There’s times when the world-building gets a bit convoluted and a final twist whilst welcome also threw up its own questions. Yet for me, this is certainly the best of the trilogy and creates plenty of potential for further movies if Shyamalan cares to pursue the idea. So I went from initially dismissive of this to actually surprised and impressed. Recommended.
When I heard this 1973 drama was getting a release on the UK division of The Criterion Collection, for a film I had always wanted to see in its entirety – I jumped at the chance. Loosely based on the true story of the state-to-state murder spree of Charles Starkweather and his 14 year old girlfriend Caril Anne Fugate … this changes the names and certain incidents to explore an unconventional love story between Martin Sheen’s Kit and Sissy Spacek’s Holly as they go on the run across the badlands of Montana.
Director Terence Malick, a celebrated auteur delivers an atmospheric, particularly artsy drama that’s never quite as exciting or eventful as it’s premise suggests, going more for a love letter to the American wilderness, some rather gorgeous vistas and an exploration of young love with the backdrop of gradually increasing violence. Spacek narrates like a love sick school kid and her reactions to Kit’s murderous ways are naive and dismissive, which creates a bit of a weird vibe. The influences this later had on movies like True Romance and Natural Born Killers are obvious, but its not quite as entertaining as those movies and is more a movie of ‘it’s time’ and should probably be appreciated as such.
Sheen & Spacek are both very watchable and Sheen has probably never been more iconic what with his James Dean swagger. The movie also has an enjoyably whimsical atmosphere, which I suppose gives the whole thing its own identity. Worth a watch then, but for me hardly essential.
The Criterion Collection once again delivers. The movie whilst often rather soft focus has had the full 4k restoration treatment, and looks great, showcasing the movies naturalistic photography well. The soundtrack whilst only in uncompressed mono is clear and effective-enough. Extras although nearly all archive are plentiful with a 42 minute making of, interviews and an episode of American Justice exploring the real-life crimes of Charles Starkweather. There’s also detailed booklet included, boasting an essay by filmmaker Michael Almereyda. No audio commentary is a bit of a shame but this is otherwise solid treatment for a cult favourite that’s fascinating and enjoyable but not quite the ‘classic’ it’s often celebrated as.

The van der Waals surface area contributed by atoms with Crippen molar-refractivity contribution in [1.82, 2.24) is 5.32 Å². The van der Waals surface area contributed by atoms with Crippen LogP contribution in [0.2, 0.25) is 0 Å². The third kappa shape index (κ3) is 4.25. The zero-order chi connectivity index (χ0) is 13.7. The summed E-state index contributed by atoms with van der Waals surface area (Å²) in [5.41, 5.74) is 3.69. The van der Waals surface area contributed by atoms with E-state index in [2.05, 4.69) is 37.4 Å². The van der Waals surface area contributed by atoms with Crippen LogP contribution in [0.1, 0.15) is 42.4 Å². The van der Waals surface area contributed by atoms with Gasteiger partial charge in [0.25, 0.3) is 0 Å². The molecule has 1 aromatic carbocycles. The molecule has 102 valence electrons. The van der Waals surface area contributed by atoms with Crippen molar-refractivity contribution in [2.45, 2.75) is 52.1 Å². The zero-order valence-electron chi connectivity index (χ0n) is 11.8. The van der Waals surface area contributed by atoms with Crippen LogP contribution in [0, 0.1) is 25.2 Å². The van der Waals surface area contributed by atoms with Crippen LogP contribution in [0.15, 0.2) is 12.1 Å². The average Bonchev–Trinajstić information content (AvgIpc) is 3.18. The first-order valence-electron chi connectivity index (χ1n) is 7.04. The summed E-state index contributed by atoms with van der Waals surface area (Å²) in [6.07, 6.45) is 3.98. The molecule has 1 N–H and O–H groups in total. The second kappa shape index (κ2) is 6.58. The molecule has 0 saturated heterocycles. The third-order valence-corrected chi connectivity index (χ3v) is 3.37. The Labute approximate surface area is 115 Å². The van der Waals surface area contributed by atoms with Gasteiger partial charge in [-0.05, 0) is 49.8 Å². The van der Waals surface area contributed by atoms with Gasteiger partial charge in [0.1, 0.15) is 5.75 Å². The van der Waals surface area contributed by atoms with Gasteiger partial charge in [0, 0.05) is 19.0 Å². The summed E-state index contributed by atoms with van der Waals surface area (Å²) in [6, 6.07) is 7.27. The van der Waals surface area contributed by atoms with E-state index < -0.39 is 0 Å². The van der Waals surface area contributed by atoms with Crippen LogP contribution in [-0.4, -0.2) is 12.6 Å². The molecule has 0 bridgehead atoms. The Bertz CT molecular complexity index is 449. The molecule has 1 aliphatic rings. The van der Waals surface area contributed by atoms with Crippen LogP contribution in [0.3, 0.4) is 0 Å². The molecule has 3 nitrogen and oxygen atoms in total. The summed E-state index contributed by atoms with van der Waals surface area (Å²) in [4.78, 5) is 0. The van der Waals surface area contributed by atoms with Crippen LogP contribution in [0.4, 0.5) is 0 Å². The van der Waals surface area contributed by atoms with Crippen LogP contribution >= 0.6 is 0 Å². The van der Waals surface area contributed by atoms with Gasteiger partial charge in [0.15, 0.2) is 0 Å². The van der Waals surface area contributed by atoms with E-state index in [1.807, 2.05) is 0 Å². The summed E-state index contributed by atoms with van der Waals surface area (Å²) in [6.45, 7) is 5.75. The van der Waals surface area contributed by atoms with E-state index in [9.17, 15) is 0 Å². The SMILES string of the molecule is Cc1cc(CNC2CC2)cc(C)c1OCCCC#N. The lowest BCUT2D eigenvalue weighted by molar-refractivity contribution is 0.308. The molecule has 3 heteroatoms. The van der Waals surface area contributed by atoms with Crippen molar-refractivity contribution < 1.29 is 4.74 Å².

Everyone’s out to kill John Wick (Keanu Reeves) following the events of the last movie and the former safe zone of The Continental has ex-communicated him. So a price is put on our favourite assassin and now it’s just a matter of survival.
Once any franchise reaches its third instalment you’d be forgiven for expecting the stakes to be raised and they certainly are here leading to several violent, immaculately choreographed and particularly brutal confrontations. This is certainly a visceral, pulse pounding experience yet this time around any plausibility and believability occasionally leap out the window in favour of increasingly thrilling, but at times ludicrous set pieces. The violence takes on a near cartoonish quality at times and when you consider scenes of public fights where the public don’t batter an eye lid or run away screaming, it’s clear the movie exists in its own version of reality, not unlike that scene in The Matrix with the woman in red.
So despite these obvious gripes, how come I still managed to get a real kick out of this? It’s edited and presented with such a visual sheen with so much energy and personality that coming away from this not entertained means you either hate action movies or are a bit dead inside. Smatterings of humour are a welcome addition, and memorable support from Lawrence Fishburne, Ian McShane and especially Halle Berry as a dog-loving fellow assassin still managed to make this sequel worthy despite it all feeling a bit deja at this stage. And no, I haven’t a clue what ‘Parabellum’ means.